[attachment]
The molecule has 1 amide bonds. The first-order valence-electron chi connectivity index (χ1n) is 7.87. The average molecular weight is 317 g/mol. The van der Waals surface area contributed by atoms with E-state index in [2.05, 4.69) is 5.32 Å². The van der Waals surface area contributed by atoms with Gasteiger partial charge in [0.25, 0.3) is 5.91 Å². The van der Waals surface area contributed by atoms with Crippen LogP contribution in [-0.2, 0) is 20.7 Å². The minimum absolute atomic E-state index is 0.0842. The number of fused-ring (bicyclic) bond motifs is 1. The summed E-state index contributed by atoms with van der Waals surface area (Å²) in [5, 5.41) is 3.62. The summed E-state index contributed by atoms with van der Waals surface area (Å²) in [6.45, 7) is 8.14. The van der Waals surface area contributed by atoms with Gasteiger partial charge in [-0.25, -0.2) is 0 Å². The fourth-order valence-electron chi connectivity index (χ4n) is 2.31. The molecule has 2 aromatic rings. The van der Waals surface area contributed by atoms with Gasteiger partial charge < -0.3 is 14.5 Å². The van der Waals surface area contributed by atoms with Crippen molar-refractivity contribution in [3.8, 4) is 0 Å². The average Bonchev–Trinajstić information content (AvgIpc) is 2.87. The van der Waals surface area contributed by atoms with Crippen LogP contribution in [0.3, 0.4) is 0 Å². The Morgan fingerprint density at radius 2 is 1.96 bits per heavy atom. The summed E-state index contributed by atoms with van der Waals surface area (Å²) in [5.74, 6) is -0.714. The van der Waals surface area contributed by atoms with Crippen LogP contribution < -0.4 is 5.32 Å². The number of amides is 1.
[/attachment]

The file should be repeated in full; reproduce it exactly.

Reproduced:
The molecule has 1 amide bonds. The first-order valence-electron chi connectivity index (χ1n) is 7.87. The average molecular weight is 317 g/mol. The van der Waals surface area contributed by atoms with E-state index in [2.05, 4.69) is 5.32 Å². The van der Waals surface area contributed by atoms with Gasteiger partial charge in [0.25, 0.3) is 5.91 Å². The van der Waals surface area contributed by atoms with Crippen LogP contribution in [-0.2, 0) is 20.7 Å². The minimum absolute atomic E-state index is 0.0842. The number of fused-ring (bicyclic) bond motifs is 1. The summed E-state index contributed by atoms with van der Waals surface area (Å²) in [5, 5.41) is 3.62. The summed E-state index contributed by atoms with van der Waals surface area (Å²) in [6.45, 7) is 8.14. The van der Waals surface area contributed by atoms with Gasteiger partial charge in [-0.25, -0.2) is 0 Å². The fourth-order valence-electron chi connectivity index (χ4n) is 2.31. The molecule has 2 aromatic rings. The van der Waals surface area contributed by atoms with Gasteiger partial charge < -0.3 is 14.5 Å². The van der Waals surface area contributed by atoms with Crippen molar-refractivity contribution in [3.8, 4) is 0 Å². The average Bonchev–Trinajstić information content (AvgIpc) is 2.87. The van der Waals surface area contributed by atoms with Crippen LogP contribution in [0.3, 0.4) is 0 Å². The Morgan fingerprint density at radius 2 is 1.96 bits per heavy atom. The summed E-state index contributed by atoms with van der Waals surface area (Å²) in [5.74, 6) is -0.714. The van der Waals surface area contributed by atoms with Crippen LogP contribution < -0.4 is 5.32 Å². The number of amides is 1.